Recognition of real world targets in complex backgrounds under variable environmental conditions and operating states is presenting severe chal-lenges to designers of automatic target recognizers. This is primarily due to the lack of identifiable statistical invariants in the target/background signature. OAO Corporation has available a sophisticated signature prediction capability that can be used in conjunction with a natural language description of the recognition context to determine both the features and the feature strengths that are appropriate for the specified recognition context. Our signature prediction capability can be used to design a context adaptive target recognizer based either upon classical pattern recognition principles or more modern but less mature learning networks such as found in emerging neurocomputers.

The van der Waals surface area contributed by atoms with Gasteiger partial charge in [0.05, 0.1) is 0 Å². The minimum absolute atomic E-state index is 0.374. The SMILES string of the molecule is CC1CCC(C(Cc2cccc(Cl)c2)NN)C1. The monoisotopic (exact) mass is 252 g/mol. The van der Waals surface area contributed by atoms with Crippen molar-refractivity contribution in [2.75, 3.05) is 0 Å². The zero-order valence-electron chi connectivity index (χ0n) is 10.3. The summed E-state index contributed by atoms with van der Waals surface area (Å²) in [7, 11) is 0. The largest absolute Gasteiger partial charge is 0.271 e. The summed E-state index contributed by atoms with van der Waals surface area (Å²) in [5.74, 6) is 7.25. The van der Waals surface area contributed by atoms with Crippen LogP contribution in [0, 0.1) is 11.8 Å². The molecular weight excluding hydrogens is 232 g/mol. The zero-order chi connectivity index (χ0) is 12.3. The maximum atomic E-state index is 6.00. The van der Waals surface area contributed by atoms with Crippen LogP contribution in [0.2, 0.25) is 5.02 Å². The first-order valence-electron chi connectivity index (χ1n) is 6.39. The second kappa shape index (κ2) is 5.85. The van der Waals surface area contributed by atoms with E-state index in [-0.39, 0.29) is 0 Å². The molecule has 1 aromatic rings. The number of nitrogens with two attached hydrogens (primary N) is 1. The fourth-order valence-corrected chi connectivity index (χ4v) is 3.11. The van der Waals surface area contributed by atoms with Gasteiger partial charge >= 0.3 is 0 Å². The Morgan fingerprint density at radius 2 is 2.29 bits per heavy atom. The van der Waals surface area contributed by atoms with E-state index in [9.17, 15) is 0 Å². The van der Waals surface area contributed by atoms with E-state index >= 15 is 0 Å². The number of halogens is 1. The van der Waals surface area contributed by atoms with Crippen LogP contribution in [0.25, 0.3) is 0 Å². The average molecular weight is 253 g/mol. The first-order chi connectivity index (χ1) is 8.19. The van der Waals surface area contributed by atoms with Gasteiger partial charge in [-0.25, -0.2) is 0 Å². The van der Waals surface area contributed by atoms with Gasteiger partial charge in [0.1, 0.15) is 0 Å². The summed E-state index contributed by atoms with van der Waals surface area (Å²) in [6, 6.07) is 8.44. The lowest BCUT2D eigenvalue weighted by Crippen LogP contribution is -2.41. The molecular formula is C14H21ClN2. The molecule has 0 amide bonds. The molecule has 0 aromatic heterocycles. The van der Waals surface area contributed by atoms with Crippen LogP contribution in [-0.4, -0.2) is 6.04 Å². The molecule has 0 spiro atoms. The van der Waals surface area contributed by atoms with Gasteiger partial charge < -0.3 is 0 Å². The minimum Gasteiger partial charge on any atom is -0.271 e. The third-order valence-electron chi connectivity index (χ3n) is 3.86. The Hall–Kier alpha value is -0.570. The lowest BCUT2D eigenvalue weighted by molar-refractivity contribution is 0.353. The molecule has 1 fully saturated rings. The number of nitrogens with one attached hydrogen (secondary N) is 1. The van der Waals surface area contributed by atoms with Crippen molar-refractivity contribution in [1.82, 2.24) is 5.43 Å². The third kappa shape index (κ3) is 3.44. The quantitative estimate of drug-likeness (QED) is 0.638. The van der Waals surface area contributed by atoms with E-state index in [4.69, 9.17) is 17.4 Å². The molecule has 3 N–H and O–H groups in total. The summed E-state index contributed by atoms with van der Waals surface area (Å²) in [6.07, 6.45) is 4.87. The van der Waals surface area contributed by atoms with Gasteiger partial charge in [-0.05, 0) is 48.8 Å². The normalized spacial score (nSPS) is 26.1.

A FORTRAN program has been written to produce a high spectral and spatial resolution simulation of a scene viewed by a downlooking IR sensor. The scene generation method used allows the specification of a detailed scene at an acceptable cost in machine storage.
This paper presents four techniques that can be used to increase the effectiveness of Monte Carlo simulations of target-oriented optical (visible and infrared) imagery. Included are strategies to optimize looping structures and to simplify the simulation of algorithms that involve spatial moment calculations. Importance sampling for simulating low-probability events (e.g., miss or false alarm) is also discussed.